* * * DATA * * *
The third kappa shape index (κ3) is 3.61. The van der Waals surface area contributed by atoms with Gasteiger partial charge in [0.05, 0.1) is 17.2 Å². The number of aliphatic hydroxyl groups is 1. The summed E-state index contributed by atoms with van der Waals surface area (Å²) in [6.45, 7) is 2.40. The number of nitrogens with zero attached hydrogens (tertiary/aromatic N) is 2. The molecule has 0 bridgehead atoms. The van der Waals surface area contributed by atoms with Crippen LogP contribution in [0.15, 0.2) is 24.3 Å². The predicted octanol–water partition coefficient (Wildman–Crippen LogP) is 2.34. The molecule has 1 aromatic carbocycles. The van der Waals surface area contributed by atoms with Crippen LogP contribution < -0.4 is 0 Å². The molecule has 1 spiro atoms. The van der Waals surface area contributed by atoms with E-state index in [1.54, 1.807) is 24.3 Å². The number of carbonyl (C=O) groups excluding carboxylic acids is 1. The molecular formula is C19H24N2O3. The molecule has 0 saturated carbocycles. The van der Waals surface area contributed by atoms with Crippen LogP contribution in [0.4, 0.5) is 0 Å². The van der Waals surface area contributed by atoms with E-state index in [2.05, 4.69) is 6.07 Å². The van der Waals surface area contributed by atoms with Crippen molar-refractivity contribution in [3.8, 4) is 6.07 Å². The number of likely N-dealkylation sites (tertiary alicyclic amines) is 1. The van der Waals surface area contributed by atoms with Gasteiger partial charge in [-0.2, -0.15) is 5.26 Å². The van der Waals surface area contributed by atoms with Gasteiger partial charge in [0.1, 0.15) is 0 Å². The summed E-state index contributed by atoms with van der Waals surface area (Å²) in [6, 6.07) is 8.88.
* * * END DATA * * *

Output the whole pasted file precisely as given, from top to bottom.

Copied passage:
The third kappa shape index (κ3) is 3.61. The van der Waals surface area contributed by atoms with Gasteiger partial charge in [0.05, 0.1) is 17.2 Å². The number of aliphatic hydroxyl groups is 1. The summed E-state index contributed by atoms with van der Waals surface area (Å²) in [6.45, 7) is 2.40. The number of nitrogens with zero attached hydrogens (tertiary/aromatic N) is 2. The molecule has 0 bridgehead atoms. The van der Waals surface area contributed by atoms with Crippen LogP contribution in [0.15, 0.2) is 24.3 Å². The predicted octanol–water partition coefficient (Wildman–Crippen LogP) is 2.34. The molecule has 1 aromatic carbocycles. The van der Waals surface area contributed by atoms with Crippen LogP contribution < -0.4 is 0 Å². The molecule has 1 spiro atoms. The van der Waals surface area contributed by atoms with E-state index in [1.54, 1.807) is 24.3 Å². The number of carbonyl (C=O) groups excluding carboxylic acids is 1. The molecular formula is C19H24N2O3. The molecule has 0 saturated carbocycles. The van der Waals surface area contributed by atoms with Crippen LogP contribution in [0.4, 0.5) is 0 Å². The van der Waals surface area contributed by atoms with E-state index in [2.05, 4.69) is 6.07 Å². The van der Waals surface area contributed by atoms with Crippen molar-refractivity contribution in [3.8, 4) is 6.07 Å². The number of likely N-dealkylation sites (tertiary alicyclic amines) is 1. The van der Waals surface area contributed by atoms with Gasteiger partial charge in [-0.2, -0.15) is 5.26 Å². The van der Waals surface area contributed by atoms with Gasteiger partial charge in [0.1, 0.15) is 0 Å². The summed E-state index contributed by atoms with van der Waals surface area (Å²) in [6, 6.07) is 8.88.